Issue: 2012 > October > review

Sarcoidosis of the liver: to treat or not to treat?

G.J. Bakker, Y.C.L. Haan, L.J. Maillette de Buy Wenniger, U. Beuers


Introduction: Sarcoidosis is a non-caseating, granulomatous disease of incompletely understood aetiology that can affect nearly all organs including the liver. Hepatic involvement is thought to occur in 50-90% of patients but may remain undiagnosed in many cases. Evidence-based guidelines for the treatment of sarcoidosis of the liver are lacking. Patients usually receive no treatment or are treated pragmatically with corticosteroids. However, treatment with systemic corticosteroids has had mixed results. The use of ursodeoxycholic acid (UDCA) in the treatment of sarcoidosis-associated cholestasis has been reported by
several groups, and is empirically prescribed to sarcoidosis patients with hepatic involvement. Methods: The effect of UDCA on symptoms and serum liver tests was investigated in a retrospective cohort study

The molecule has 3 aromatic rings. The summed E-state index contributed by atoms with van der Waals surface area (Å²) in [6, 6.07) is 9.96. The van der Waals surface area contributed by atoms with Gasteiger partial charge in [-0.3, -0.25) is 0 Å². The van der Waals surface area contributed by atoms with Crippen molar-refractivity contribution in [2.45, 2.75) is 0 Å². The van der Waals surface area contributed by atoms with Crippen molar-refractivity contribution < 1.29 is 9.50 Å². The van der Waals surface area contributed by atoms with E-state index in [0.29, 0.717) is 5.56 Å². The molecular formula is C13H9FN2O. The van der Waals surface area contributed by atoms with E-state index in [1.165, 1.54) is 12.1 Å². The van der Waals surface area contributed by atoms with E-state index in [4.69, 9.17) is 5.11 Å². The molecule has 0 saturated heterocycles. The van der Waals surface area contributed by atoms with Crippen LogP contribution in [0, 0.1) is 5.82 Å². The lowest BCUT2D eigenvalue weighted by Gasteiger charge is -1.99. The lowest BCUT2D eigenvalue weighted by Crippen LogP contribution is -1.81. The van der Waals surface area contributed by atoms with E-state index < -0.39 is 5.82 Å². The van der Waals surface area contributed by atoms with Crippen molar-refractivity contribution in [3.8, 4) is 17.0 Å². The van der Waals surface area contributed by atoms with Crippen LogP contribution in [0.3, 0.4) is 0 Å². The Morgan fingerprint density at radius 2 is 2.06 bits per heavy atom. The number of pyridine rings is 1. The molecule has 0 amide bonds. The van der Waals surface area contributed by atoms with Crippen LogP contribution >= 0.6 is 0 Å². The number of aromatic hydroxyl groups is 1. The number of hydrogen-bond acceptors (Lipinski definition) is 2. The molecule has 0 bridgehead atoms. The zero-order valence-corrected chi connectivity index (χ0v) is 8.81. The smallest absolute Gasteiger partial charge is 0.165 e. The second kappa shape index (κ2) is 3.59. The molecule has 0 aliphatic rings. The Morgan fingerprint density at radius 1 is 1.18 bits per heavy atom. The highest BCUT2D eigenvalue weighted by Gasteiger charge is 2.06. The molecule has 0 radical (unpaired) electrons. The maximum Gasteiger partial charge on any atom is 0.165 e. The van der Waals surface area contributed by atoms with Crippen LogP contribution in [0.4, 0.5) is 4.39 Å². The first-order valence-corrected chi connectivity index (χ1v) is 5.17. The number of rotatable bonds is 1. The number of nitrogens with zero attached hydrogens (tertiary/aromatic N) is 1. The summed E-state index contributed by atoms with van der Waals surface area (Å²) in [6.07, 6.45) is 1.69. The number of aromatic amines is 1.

in which hepatic sarcoidosis patients had received either
no treatment, prednisolone treatment or UDCA treatment. For all patients, laboratory results on ASAT, ALAT, AP and GGT were collected. Patients described the severity of their symptoms before and after treatment on a numerical scale. Results: A total of 17 patients participated in the study. Serum liver tests in the group treated with UDCA had improved as compared with the other groups. Also, symptomatic improvement of pruritus and fatigue was reported in the group treated with UDCA. Conclusion: This retrospective cohort study supports the empirical first-line use of UDCA in the treatment of sarcoidosis of the liver, especially in symptomatic patients. Prospective randomised trials are needed to adequately support this concept.